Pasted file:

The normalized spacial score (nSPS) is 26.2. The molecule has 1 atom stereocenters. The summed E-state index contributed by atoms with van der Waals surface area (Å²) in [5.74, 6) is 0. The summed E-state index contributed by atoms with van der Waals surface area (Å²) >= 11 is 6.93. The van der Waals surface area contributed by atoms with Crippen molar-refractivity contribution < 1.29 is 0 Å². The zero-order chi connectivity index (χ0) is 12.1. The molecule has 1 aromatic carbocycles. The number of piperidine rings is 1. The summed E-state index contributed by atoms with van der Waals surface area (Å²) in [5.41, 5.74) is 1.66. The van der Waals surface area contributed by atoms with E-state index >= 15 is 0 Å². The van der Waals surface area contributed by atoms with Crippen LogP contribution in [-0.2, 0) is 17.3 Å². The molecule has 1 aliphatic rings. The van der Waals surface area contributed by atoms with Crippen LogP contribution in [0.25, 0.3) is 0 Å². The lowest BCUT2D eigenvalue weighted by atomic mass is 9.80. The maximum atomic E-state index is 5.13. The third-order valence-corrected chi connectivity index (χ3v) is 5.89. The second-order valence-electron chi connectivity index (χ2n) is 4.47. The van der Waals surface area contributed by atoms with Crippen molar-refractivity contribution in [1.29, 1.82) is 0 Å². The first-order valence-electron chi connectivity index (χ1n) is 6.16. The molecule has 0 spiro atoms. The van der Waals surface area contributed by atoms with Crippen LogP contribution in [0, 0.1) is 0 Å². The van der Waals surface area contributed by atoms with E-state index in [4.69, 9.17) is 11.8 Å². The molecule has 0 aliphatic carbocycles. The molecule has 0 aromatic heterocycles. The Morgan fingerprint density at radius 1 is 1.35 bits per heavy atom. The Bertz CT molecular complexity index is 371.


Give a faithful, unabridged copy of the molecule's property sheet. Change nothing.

The normalized spacial score (nSPS) is 26.2. The molecule has 1 atom stereocenters. The summed E-state index contributed by atoms with van der Waals surface area (Å²) in [5.74, 6) is 0. The summed E-state index contributed by atoms with van der Waals surface area (Å²) >= 11 is 6.93. The van der Waals surface area contributed by atoms with Crippen molar-refractivity contribution < 1.29 is 0 Å². The zero-order chi connectivity index (χ0) is 12.1. The molecule has 1 aromatic carbocycles. The number of piperidine rings is 1. The summed E-state index contributed by atoms with van der Waals surface area (Å²) in [5.41, 5.74) is 1.66. The van der Waals surface area contributed by atoms with E-state index >= 15 is 0 Å². The van der Waals surface area contributed by atoms with Crippen LogP contribution in [-0.2, 0) is 17.3 Å². The molecule has 1 aliphatic rings. The van der Waals surface area contributed by atoms with Crippen LogP contribution in [0.25, 0.3) is 0 Å². The lowest BCUT2D eigenvalue weighted by atomic mass is 9.80. The maximum atomic E-state index is 5.13. The third-order valence-corrected chi connectivity index (χ3v) is 5.89. The second-order valence-electron chi connectivity index (χ2n) is 4.47. The van der Waals surface area contributed by atoms with Crippen molar-refractivity contribution in [1.29, 1.82) is 0 Å². The first-order valence-electron chi connectivity index (χ1n) is 6.16. The molecule has 0 spiro atoms. The van der Waals surface area contributed by atoms with Crippen LogP contribution in [0, 0.1) is 0 Å². The van der Waals surface area contributed by atoms with E-state index in [4.69, 9.17) is 11.8 Å². The molecule has 0 aliphatic carbocycles. The molecule has 0 aromatic heterocycles. The Morgan fingerprint density at radius 1 is 1.35 bits per heavy atom. The Bertz CT molecular complexity index is 371.